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The government's announcement of a major review of the National Student Survey signals a worrying shift in the HE regulatory landscape, warns Jon Scott, higher education consultant and former Pro Vice-Chancellor (student experience) at the University of Leicester.
Statements from ministers this week have made it clear that higher education in England is facing significant reforms, re-setting its focus towards helping to plug the UK's skills gaps and rebuilding the economy. Fariba Soetan, Policy Lead for Research and Innovation at the National Centre for Universities and Business, argues that the proposed changes bring a welcome focus on graduate outcomes and supporting the careers of young people.
Universities UK and GuildHE have commissioned the Quality Assurance Agency to develop a new approach to reviewing and enhancing the quality of UK TNE. QAA will consult on a new review method later this year and will launch a programme of in-country enhancement activity in 2021.
After a week of largely disappointing news for UK higher education, Nicola Owen, Deputy Chief Executive (Operations) at Lancaster University, fears that gloomy forecasts for the future of the sector may prove to be uncomfortably accurate.
Loughborough University has been named University of the Year for the second time in three years in the latest Whatuni Student Choice Awards .
There are signs in the past week’s higher education news of a bigger picture emerging from the apparent direction of government HE and FE policies, suggests Rhiannon Birch, Director of Planning and Insight at the University of Sheffield.
In a week when many in HE will have been grappling with the impact of UCU strike action and scenario planning for Covid-19, we also saw the launch of the OfS’ consultation on admissions as well as a flurry of policy analysis which suggests that more change is on the horizon.
While we wait for a response to the Augar Review it’s handy to have something to keep the sector occupied, and the “Consultation on the higher education admissions system in England”, launched on Thursday, doesn’t disappoint. With numerous reviews taking place over the last 20 years, there is a long history to draw on with the consultation rooted in the recurring themes of fairness and transparency, accurate data to help with decision-making and using admissions to enable widening participation agendas.
It’s fair to say that this is a comprehensive piece covering all the angles in a mighty 87 questions. The Independent has latched onto the potential for post-qualification admissions with enthusiasm as well as suggesting the end of unconditional offers and personal statements. Interestingly, while there is no direct mention of the marketisation of HE, there are some tantalising glimpses of a possible future in the section on Clearing (paragraph 127 to be precise). The suggestion that “entry to higher education becomes less of a ‘buyer’s market’” is particularly interesting in a week where there was also speculation about a return to Student Number Controls.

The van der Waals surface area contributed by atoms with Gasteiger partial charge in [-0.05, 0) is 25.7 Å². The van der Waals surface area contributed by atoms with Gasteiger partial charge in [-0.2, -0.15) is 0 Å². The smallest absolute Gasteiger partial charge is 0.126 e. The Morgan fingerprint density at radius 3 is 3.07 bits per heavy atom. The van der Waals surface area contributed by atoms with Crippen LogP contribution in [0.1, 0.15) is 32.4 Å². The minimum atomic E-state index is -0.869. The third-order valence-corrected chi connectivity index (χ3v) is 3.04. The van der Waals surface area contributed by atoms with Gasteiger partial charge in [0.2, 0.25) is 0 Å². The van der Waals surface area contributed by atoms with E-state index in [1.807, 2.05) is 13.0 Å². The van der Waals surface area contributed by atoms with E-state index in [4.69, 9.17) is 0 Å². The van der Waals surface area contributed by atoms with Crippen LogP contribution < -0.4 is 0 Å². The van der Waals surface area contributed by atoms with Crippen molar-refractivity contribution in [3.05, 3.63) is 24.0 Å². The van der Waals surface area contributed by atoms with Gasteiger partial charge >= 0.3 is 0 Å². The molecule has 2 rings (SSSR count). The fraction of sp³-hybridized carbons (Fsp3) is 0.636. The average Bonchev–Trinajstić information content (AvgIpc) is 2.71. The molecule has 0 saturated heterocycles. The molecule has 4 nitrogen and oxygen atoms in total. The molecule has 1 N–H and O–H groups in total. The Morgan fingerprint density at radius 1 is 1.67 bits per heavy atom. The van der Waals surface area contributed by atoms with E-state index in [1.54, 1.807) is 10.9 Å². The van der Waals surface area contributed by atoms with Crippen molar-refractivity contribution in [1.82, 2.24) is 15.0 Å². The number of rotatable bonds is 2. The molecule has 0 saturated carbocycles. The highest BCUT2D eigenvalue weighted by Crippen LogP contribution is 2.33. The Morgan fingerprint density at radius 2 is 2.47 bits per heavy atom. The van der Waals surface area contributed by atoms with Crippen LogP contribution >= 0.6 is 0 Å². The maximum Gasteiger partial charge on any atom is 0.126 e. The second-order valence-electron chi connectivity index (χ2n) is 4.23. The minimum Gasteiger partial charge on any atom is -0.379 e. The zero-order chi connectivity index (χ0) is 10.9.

From a Planning perspective, the days of the Maximum Student Number (MaSN) and SNC are writ large in the collective memory. But would reintroducing a control on numbers going to university be so unexpected in the regulated market in which universities now operate? WonkHE provides a solid run round of the issues which may signal that an SNC is back on the policymaking cards, while the Telegraph features a piece arguing that we need more places in computer science, maths and engineering if the UK is to compete internationally. Combine this with a reminder from the Education Secretary, Gavin Williamson, that apprenticeship funding should be used to address wider skills needs rather than funding management qualifications for senior leaders and Claire Callendar’s HEPI blog on the decline of part time study, and a picture starts to emerge.
If you accept that there is a historical trajectory to be drawn from the warm fuzzy days of the University Grants Committee through the buffer body that was HEFCE to the sharper regulatory agenda of the OfS, then controlling student numbers and, potentially, course portfolio and admissions is a logical step for a government wishing to manage (or regulate) HE. Especially when the government’s view seems to be concentrating on the learning and teaching delivered by universities rather than research. Add some technical and skills-based provision via apprenticeships, work out the fit with further education and schools, keep some form of lifelong learning and you could be argued to be moving to embracing HE as part of a wider education system. With the separation of the science brief and suggestion that the Universities Minister in the DfE could also look after FE, it all starts to look very consistent, which is unusual in an environment where piecemeal is the preferred approach to policy development.
Change in higher education feels continual and often disconnected, but this week’s news suggests that several different policy agendas are beginning to become interwoven. To end on a positive note, Vincenzo Raimo advises that there is a lot to be learned from the ethos of start-up companies and that some of this agility and drive could address embedded ways of university thinking, enable change and create different ways to respond to current challenges. Maybe the way forward is actually to respond differently!
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